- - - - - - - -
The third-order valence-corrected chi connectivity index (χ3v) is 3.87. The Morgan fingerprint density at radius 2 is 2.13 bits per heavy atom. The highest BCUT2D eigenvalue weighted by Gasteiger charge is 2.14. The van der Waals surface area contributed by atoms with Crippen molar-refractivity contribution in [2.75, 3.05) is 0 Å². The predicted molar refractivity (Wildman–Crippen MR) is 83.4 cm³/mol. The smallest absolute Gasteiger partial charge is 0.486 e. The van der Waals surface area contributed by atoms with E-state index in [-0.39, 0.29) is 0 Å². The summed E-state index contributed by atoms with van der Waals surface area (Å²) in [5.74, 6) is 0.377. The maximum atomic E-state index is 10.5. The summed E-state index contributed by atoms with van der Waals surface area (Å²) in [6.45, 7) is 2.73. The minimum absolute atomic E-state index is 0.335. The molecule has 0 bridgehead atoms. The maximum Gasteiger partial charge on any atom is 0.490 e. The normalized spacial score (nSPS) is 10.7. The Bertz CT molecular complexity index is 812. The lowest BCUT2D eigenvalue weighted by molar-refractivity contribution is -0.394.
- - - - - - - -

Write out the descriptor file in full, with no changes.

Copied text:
The third-order valence-corrected chi connectivity index (χ3v) is 3.87. The Morgan fingerprint density at radius 2 is 2.13 bits per heavy atom. The highest BCUT2D eigenvalue weighted by Gasteiger charge is 2.14. The van der Waals surface area contributed by atoms with Crippen molar-refractivity contribution in [2.75, 3.05) is 0 Å². The predicted molar refractivity (Wildman–Crippen MR) is 83.4 cm³/mol. The smallest absolute Gasteiger partial charge is 0.486 e. The van der Waals surface area contributed by atoms with E-state index in [-0.39, 0.29) is 0 Å². The summed E-state index contributed by atoms with van der Waals surface area (Å²) in [5.74, 6) is 0.377. The maximum atomic E-state index is 10.5. The summed E-state index contributed by atoms with van der Waals surface area (Å²) in [6.45, 7) is 2.73. The minimum absolute atomic E-state index is 0.335. The molecule has 0 bridgehead atoms. The maximum Gasteiger partial charge on any atom is 0.490 e. The normalized spacial score (nSPS) is 10.7. The Bertz CT molecular complexity index is 812. The lowest BCUT2D eigenvalue weighted by molar-refractivity contribution is -0.394.